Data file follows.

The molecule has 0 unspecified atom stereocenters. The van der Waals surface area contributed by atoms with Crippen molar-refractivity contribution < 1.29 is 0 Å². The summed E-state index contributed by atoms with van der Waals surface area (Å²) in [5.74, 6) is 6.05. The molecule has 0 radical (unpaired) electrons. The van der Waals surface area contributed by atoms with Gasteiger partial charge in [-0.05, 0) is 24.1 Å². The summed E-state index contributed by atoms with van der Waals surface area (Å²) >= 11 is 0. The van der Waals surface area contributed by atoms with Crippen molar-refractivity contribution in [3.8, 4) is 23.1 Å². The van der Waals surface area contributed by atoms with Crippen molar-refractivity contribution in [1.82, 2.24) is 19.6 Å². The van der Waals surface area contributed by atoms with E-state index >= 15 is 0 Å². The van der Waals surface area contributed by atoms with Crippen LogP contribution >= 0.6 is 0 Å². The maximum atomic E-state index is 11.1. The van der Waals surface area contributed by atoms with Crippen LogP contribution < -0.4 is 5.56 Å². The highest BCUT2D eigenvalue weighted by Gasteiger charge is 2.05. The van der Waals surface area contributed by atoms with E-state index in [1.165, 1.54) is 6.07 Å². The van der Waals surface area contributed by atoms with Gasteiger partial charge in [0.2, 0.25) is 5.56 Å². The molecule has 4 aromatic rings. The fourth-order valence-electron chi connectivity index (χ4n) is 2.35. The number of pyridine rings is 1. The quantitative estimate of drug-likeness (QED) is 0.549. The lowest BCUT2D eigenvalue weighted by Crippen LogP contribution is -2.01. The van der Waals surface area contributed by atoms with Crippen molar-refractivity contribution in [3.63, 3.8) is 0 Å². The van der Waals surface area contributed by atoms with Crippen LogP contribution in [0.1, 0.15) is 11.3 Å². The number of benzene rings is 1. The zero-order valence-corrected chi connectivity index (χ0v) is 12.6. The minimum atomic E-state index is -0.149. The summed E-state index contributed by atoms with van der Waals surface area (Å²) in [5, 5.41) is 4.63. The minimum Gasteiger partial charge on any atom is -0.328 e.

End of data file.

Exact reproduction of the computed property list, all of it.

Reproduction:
The molecule has 0 unspecified atom stereocenters. The van der Waals surface area contributed by atoms with Crippen molar-refractivity contribution < 1.29 is 0 Å². The summed E-state index contributed by atoms with van der Waals surface area (Å²) in [5.74, 6) is 6.05. The molecule has 0 radical (unpaired) electrons. The van der Waals surface area contributed by atoms with Gasteiger partial charge in [-0.05, 0) is 24.1 Å². The summed E-state index contributed by atoms with van der Waals surface area (Å²) >= 11 is 0. The van der Waals surface area contributed by atoms with Crippen molar-refractivity contribution in [3.8, 4) is 23.1 Å². The van der Waals surface area contributed by atoms with Crippen molar-refractivity contribution in [1.82, 2.24) is 19.6 Å². The van der Waals surface area contributed by atoms with E-state index >= 15 is 0 Å². The van der Waals surface area contributed by atoms with Crippen LogP contribution >= 0.6 is 0 Å². The maximum atomic E-state index is 11.1. The van der Waals surface area contributed by atoms with Crippen LogP contribution < -0.4 is 5.56 Å². The highest BCUT2D eigenvalue weighted by Gasteiger charge is 2.05. The van der Waals surface area contributed by atoms with E-state index in [1.165, 1.54) is 6.07 Å². The van der Waals surface area contributed by atoms with Gasteiger partial charge in [0.2, 0.25) is 5.56 Å². The molecule has 4 aromatic rings. The fourth-order valence-electron chi connectivity index (χ4n) is 2.35. The number of pyridine rings is 1. The quantitative estimate of drug-likeness (QED) is 0.549. The lowest BCUT2D eigenvalue weighted by Crippen LogP contribution is -2.01. The van der Waals surface area contributed by atoms with Crippen molar-refractivity contribution in [3.63, 3.8) is 0 Å². The van der Waals surface area contributed by atoms with Crippen LogP contribution in [0.1, 0.15) is 11.3 Å². The number of benzene rings is 1. The zero-order valence-corrected chi connectivity index (χ0v) is 12.6. The minimum atomic E-state index is -0.149. The summed E-state index contributed by atoms with van der Waals surface area (Å²) in [5, 5.41) is 4.63. The minimum Gasteiger partial charge on any atom is -0.328 e.